Source: Sixth Tone

Red Tourism Sees Rebound During Chinese Spring Festival Holidays

Many scenic spots across the country have embraced the tourism peak during the Chinese Spring Festival holidays, with some tourist attractions seeing tickets sold out, and the red tourism which refers to visiting historical sites with a modern revolutionary legacy, also saw a strong rebound. Shaoshan, Central China’s Hunan Province, the birthplace of the late Chinese leader Mao Zedong, received more than 210,000 visits in the first five days of the Spring Festival, according to local media reports. As early as before the Spring Festival, the data of several online travel platforms have indicated that people’s travel demand and enthusiasm increased significantly, which have effectively increased consumption, according to the Hunan authorities. The 925 tourist attractions in Central China’s Hunan Province received more than 4 million visits, up 102.51 percent year on year, with the business revenue reaching more than 407 million yuan ($60 million) in the first four days of the Spring Festival, according to the Hunan local government.

Source: Global Times

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China’s Box Office Bounces Back During Spring Festival Holiday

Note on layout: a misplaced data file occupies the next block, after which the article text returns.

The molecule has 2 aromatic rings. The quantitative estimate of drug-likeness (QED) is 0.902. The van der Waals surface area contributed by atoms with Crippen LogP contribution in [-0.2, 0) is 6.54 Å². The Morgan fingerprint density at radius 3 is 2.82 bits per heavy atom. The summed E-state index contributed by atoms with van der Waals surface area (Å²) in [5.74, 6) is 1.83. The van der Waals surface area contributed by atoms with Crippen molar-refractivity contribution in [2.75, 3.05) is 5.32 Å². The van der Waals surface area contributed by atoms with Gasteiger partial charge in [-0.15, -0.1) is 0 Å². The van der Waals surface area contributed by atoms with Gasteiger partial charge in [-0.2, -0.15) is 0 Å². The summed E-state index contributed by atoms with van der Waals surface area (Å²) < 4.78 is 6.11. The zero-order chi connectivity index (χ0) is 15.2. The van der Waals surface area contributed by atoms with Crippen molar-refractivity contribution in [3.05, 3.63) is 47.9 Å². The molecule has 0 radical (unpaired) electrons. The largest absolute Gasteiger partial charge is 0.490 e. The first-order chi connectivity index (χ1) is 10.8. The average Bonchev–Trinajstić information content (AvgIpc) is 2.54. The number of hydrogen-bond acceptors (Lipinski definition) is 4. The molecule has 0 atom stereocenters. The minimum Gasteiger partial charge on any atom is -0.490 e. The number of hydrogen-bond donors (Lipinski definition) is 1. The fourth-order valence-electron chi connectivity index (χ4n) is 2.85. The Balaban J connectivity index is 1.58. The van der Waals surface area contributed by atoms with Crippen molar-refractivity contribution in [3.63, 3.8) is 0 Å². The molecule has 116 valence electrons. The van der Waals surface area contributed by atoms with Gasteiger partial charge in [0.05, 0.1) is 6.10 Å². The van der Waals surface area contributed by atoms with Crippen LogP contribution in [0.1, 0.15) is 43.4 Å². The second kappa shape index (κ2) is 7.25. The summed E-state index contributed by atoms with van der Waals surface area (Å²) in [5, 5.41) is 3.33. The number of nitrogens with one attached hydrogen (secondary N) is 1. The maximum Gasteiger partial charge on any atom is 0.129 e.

China’s box office revenue for the holiday exceeded 3 billion yuan (about 443 million U.S. dollars), a strong signal that the country’s cultural and tourism industry will see a robust recovery this spring. Once sluggish due to the COVID-19 epidemic, the film market is getting back on its feet following the country’s downgrading of COVID-19 management. Cinemas across the country have basically returned to regular operation, with 89.7 percent of all cinemas, or 11,494, in operation as of Monday, according to the box office tracker Dengta Data. Cinema managers are glad to see audiences coming back. According to Guo Sisuo, head of an IMAX theater of Xiaoxiang Cineplex in Changsha, capital of central China’s Hunan Province, attendances for the three movies screened at the theater on Sunday morning all surpassed 70 percent. Guo also believed that the wide variety of genres of the seven domestic titles released for the holiday, was another positive for the booming film sector.